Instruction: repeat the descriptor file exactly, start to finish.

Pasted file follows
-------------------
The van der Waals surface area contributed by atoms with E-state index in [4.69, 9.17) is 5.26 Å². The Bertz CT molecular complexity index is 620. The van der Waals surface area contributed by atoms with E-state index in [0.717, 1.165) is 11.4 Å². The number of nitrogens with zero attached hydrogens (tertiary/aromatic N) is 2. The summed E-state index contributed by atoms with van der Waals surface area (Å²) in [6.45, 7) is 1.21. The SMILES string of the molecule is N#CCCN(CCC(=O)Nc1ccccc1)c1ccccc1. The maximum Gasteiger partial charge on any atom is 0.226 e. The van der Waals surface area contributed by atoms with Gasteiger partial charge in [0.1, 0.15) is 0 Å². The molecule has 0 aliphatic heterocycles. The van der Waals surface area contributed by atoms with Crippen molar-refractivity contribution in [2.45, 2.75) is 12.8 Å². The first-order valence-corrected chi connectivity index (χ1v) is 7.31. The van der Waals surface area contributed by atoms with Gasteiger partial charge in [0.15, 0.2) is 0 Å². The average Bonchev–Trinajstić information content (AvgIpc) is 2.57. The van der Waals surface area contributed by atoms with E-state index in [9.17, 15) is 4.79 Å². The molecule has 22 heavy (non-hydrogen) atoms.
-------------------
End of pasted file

The van der Waals surface area contributed by atoms with E-state index in [4.69, 9.17) is 5.26 Å². The Bertz CT molecular complexity index is 620. The van der Waals surface area contributed by atoms with E-state index in [0.717, 1.165) is 11.4 Å². The number of nitrogens with zero attached hydrogens (tertiary/aromatic N) is 2. The summed E-state index contributed by atoms with van der Waals surface area (Å²) in [6.45, 7) is 1.21. The SMILES string of the molecule is N#CCCN(CCC(=O)Nc1ccccc1)c1ccccc1. The maximum Gasteiger partial charge on any atom is 0.226 e. The van der Waals surface area contributed by atoms with Gasteiger partial charge in [0.1, 0.15) is 0 Å². The molecule has 0 aliphatic heterocycles. The van der Waals surface area contributed by atoms with Crippen molar-refractivity contribution in [2.45, 2.75) is 12.8 Å². The first-order valence-corrected chi connectivity index (χ1v) is 7.31. The van der Waals surface area contributed by atoms with Gasteiger partial charge in [0.15, 0.2) is 0 Å². The average Bonchev–Trinajstić information content (AvgIpc) is 2.57. The van der Waals surface area contributed by atoms with E-state index in [9.17, 15) is 4.79 Å². The molecule has 22 heavy (non-hydrogen) atoms.